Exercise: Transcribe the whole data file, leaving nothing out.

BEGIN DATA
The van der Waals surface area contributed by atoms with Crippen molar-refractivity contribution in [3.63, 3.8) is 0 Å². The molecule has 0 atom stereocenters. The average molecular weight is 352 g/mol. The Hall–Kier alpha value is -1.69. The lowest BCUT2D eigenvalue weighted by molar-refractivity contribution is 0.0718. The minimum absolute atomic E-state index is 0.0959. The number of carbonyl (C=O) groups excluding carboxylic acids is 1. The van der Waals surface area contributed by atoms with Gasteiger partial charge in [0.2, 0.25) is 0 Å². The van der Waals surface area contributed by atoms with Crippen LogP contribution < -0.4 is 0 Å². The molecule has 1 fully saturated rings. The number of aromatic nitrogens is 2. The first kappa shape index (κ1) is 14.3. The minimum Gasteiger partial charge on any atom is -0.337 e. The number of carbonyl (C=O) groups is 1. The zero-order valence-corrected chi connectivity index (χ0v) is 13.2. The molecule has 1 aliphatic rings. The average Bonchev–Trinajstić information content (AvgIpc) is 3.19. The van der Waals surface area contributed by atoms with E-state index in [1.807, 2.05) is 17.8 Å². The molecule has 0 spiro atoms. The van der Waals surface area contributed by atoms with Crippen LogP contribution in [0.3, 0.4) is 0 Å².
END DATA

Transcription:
The van der Waals surface area contributed by atoms with Crippen molar-refractivity contribution in [3.63, 3.8) is 0 Å². The molecule has 0 atom stereocenters. The average molecular weight is 352 g/mol. The Hall–Kier alpha value is -1.69. The lowest BCUT2D eigenvalue weighted by molar-refractivity contribution is 0.0718. The minimum absolute atomic E-state index is 0.0959. The number of carbonyl (C=O) groups excluding carboxylic acids is 1. The van der Waals surface area contributed by atoms with Gasteiger partial charge in [0.2, 0.25) is 0 Å². The van der Waals surface area contributed by atoms with Crippen LogP contribution < -0.4 is 0 Å². The molecule has 1 fully saturated rings. The number of aromatic nitrogens is 2. The first kappa shape index (κ1) is 14.3. The minimum Gasteiger partial charge on any atom is -0.337 e. The number of carbonyl (C=O) groups is 1. The zero-order valence-corrected chi connectivity index (χ0v) is 13.2. The molecule has 1 aliphatic rings. The average Bonchev–Trinajstić information content (AvgIpc) is 3.19. The van der Waals surface area contributed by atoms with E-state index in [1.807, 2.05) is 17.8 Å². The molecule has 0 spiro atoms. The van der Waals surface area contributed by atoms with Crippen LogP contribution in [0.3, 0.4) is 0 Å².